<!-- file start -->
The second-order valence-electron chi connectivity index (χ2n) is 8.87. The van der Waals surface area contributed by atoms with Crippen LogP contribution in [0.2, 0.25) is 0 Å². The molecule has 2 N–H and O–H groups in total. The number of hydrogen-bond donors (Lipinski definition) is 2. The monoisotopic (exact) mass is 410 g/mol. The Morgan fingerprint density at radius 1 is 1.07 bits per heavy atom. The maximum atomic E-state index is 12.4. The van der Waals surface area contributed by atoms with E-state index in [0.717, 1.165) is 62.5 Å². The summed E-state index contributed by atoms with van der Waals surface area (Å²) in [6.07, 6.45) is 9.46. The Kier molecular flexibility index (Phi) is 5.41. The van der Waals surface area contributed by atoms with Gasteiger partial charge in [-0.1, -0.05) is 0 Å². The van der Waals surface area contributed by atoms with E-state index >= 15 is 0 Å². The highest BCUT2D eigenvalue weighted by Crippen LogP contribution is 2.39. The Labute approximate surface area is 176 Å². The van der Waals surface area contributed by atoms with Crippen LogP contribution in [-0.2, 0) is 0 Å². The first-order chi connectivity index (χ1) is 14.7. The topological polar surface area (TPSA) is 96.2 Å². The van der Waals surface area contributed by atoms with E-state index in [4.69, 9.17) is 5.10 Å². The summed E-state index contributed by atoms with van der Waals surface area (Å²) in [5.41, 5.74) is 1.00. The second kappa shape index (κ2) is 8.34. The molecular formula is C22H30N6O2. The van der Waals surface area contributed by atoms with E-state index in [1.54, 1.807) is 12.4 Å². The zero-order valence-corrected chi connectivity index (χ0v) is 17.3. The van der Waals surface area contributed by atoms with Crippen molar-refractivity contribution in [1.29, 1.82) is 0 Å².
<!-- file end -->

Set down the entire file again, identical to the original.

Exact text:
The second-order valence-electron chi connectivity index (χ2n) is 8.87. The van der Waals surface area contributed by atoms with Crippen LogP contribution in [0.2, 0.25) is 0 Å². The molecule has 2 N–H and O–H groups in total. The number of hydrogen-bond donors (Lipinski definition) is 2. The monoisotopic (exact) mass is 410 g/mol. The Morgan fingerprint density at radius 1 is 1.07 bits per heavy atom. The maximum atomic E-state index is 12.4. The van der Waals surface area contributed by atoms with E-state index in [0.717, 1.165) is 62.5 Å². The summed E-state index contributed by atoms with van der Waals surface area (Å²) in [6.07, 6.45) is 9.46. The Kier molecular flexibility index (Phi) is 5.41. The van der Waals surface area contributed by atoms with Gasteiger partial charge in [-0.1, -0.05) is 0 Å². The van der Waals surface area contributed by atoms with E-state index >= 15 is 0 Å². The highest BCUT2D eigenvalue weighted by Crippen LogP contribution is 2.39. The Labute approximate surface area is 176 Å². The van der Waals surface area contributed by atoms with Crippen LogP contribution in [-0.2, 0) is 0 Å². The first-order chi connectivity index (χ1) is 14.7. The topological polar surface area (TPSA) is 96.2 Å². The van der Waals surface area contributed by atoms with E-state index in [4.69, 9.17) is 5.10 Å². The summed E-state index contributed by atoms with van der Waals surface area (Å²) in [5.41, 5.74) is 1.00. The second kappa shape index (κ2) is 8.34. The molecular formula is C22H30N6O2. The van der Waals surface area contributed by atoms with E-state index in [1.54, 1.807) is 12.4 Å². The zero-order valence-corrected chi connectivity index (χ0v) is 17.3. The van der Waals surface area contributed by atoms with Crippen molar-refractivity contribution in [1.29, 1.82) is 0 Å².